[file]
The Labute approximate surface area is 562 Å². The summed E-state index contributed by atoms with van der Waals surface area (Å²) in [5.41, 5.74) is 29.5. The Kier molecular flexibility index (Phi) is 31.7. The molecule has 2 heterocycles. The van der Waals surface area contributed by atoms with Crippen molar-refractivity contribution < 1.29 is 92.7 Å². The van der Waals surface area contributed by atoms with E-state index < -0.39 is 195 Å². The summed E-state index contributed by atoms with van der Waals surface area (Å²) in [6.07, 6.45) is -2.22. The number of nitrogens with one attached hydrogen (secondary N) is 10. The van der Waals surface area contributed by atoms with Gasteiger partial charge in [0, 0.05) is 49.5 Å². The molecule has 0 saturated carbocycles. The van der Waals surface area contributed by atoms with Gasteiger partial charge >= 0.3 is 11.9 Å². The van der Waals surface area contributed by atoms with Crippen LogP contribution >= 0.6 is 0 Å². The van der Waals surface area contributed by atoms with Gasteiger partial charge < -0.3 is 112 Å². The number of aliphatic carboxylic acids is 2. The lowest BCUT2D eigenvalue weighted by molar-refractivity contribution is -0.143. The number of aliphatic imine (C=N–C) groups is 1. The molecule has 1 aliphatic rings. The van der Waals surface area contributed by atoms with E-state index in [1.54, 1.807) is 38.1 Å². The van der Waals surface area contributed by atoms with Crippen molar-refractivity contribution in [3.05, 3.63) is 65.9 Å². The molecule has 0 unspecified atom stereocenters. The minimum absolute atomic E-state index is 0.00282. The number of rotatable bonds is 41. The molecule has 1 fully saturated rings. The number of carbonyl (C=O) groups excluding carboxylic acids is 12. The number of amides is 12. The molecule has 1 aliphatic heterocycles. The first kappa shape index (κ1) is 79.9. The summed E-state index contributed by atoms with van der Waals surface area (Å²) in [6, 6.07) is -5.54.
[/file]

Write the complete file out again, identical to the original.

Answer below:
The Labute approximate surface area is 562 Å². The summed E-state index contributed by atoms with van der Waals surface area (Å²) in [5.41, 5.74) is 29.5. The Kier molecular flexibility index (Phi) is 31.7. The molecule has 2 heterocycles. The van der Waals surface area contributed by atoms with Crippen molar-refractivity contribution < 1.29 is 92.7 Å². The van der Waals surface area contributed by atoms with E-state index < -0.39 is 195 Å². The summed E-state index contributed by atoms with van der Waals surface area (Å²) in [6.07, 6.45) is -2.22. The number of nitrogens with one attached hydrogen (secondary N) is 10. The van der Waals surface area contributed by atoms with Gasteiger partial charge in [0, 0.05) is 49.5 Å². The molecule has 0 saturated carbocycles. The van der Waals surface area contributed by atoms with Gasteiger partial charge >= 0.3 is 11.9 Å². The van der Waals surface area contributed by atoms with Crippen LogP contribution >= 0.6 is 0 Å². The van der Waals surface area contributed by atoms with Gasteiger partial charge < -0.3 is 112 Å². The number of aliphatic carboxylic acids is 2. The lowest BCUT2D eigenvalue weighted by molar-refractivity contribution is -0.143. The number of aliphatic imine (C=N–C) groups is 1. The molecule has 1 aliphatic rings. The van der Waals surface area contributed by atoms with E-state index in [1.54, 1.807) is 38.1 Å². The van der Waals surface area contributed by atoms with Crippen molar-refractivity contribution in [3.05, 3.63) is 65.9 Å². The molecule has 0 unspecified atom stereocenters. The minimum absolute atomic E-state index is 0.00282. The number of rotatable bonds is 41. The molecule has 1 fully saturated rings. The number of carbonyl (C=O) groups excluding carboxylic acids is 12. The number of amides is 12. The molecule has 1 aliphatic heterocycles. The first kappa shape index (κ1) is 79.9. The summed E-state index contributed by atoms with van der Waals surface area (Å²) in [6, 6.07) is -5.54.